With an introduction by Pulitzer Prize-winning author Oscar Hijuelos, this important anthology of contemporary fiction represents the wide range of cultures and experiences that mark the diverse ethnic groups of the Latino community.
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Groundbreaking anthology: 29 stories of varying quality by Latino authors writing in English. Cuban, Mexican, New Mexican, and Puerto Rican contributors predominate. The same themes are often repeated--childhood reminiscence, nostalgia for Cuba, character sketches, mean streets, questions of identity and assimilation, romance with ``real'' Americans, alienation between grandmothers and Americanized grandchildren--and they're sometimes handled in an accessible but almost school- essayish style with stock characters. Such material becomes not just informative, though, but fresh in the hands of Lionel G. Garcia writing about children at confession; of Ed Morales in his story of a dangerous Lower East Side block being gentrified; and of Jos‚ Antonio Villarreal in two brief reminiscences. Chata, the cleaning lady created by Denise Ch vez, is so alive that she all but jumps off the page. Ricardo Pau-Llosa's character Martes longs for Cuba but with a twist that leads to an encounter both satirical and surreal. Gustavo P‚rez-Firmat writes of attitudes toward Cuban and American women: a little bit sophomoric but a funny, punny cultural romp. On the very literary side, Alberto Alvaro R¡os contributes an enchanting tale of a circus-train wreck, and Sandra Cisneros a lyrical character sketch. Ed Vega's complex story--about an HIV-positive Puerto Rican doctor who, among other matters, is tempted to seduce his promiscuous ex-wife out of revenge--probes the psychology of intelligence, how people hide from or come to knowledge. Several problematic pieces shift and then end abruptly, excerpts perhaps from novels. Most of the standout stories are by writers with limited or regional reputations, making this a valuable introduction to their work. -- Copyright ©1992, Kirkus Associates, LP. All rights reserved.From Publishers Weekly:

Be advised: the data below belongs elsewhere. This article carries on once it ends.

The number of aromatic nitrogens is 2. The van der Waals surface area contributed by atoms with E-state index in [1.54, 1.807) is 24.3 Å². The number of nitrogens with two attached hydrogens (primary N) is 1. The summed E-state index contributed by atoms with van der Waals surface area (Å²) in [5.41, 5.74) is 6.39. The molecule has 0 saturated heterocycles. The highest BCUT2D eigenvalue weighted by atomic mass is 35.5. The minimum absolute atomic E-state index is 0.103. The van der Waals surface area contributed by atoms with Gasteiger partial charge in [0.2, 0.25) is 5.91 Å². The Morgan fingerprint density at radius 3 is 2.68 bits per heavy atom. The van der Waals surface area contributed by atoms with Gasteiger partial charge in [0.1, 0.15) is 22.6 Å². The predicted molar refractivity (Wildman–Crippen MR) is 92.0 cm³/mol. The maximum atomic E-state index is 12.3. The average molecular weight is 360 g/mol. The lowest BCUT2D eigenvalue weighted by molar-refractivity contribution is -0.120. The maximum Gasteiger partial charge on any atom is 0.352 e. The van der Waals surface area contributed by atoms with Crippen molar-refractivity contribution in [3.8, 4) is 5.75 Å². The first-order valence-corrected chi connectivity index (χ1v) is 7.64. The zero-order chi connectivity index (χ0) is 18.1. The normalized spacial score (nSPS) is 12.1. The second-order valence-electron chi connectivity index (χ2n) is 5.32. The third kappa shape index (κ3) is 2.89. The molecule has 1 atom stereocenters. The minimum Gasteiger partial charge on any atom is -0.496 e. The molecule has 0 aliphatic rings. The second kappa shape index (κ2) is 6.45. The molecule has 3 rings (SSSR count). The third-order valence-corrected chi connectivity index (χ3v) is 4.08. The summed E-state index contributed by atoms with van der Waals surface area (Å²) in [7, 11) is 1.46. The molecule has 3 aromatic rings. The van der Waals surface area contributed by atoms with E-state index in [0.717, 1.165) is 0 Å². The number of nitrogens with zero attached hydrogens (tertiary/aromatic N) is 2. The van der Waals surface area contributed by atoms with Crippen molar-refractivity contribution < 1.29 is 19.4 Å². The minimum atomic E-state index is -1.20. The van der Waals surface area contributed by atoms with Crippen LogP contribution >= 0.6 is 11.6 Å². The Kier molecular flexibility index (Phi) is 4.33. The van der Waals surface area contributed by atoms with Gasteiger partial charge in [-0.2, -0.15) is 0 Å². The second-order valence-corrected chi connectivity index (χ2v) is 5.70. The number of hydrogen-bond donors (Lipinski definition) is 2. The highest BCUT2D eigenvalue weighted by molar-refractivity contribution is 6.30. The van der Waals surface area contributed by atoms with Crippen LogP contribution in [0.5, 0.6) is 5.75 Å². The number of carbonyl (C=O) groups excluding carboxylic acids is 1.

The remarkable diversity of Latino culture and literature is showcased in this excellent new anthology by Poey, a doctoral student at Louisiana State University, and Suarez ( The Cutter ). Represented in the 29 pieces offered here are Puerto Rican, Dominican, Cuban, Chilean, Chicano and Chicana writers. All of them live in the United States (many were born here). Because of this, many of the stories struggle with the issue of assimilation, and Spanish words rest comfortably in pieces crafted otherwise in English. Rolando Hinojosa-Smith's story of a retreat by UN forces in Korea leading to high civilian casualties becomes a biting and ironic study of cowardice and self-preservation. Ruldolfo Anaya, in only a few brief pages, manages to give readers both a well-formed character and an eloquent meditation on familial ties and death. Elena Castedo, in her simple story of a Hispanic maid, indicts the casual cruelty of racism and the fragmentary bond of employee to employer. Ricardo Pau-Llosa tells the story of an exile's return to a post-Castro Cuba and proves once again that one can never go home. Incredibly rich, this body of literature deserves to be better known in the dominant culture.
Copyright 1992 Reed Business Information, Inc.
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Book Description Harper Perennial, 1992. Paperback. Book Condition: New. Never used!. Bookseller Inventory # P110060969172
Book Description Harper Perennial, 1992. Paperback. Book Condition: New. (2nd). Bookseller Inventory # DADAX0060969172
Book Description Harper Perennial. PAPERBACK. Book Condition: New. 0060969172 New Condition. Bookseller Inventory # NEW7.0014230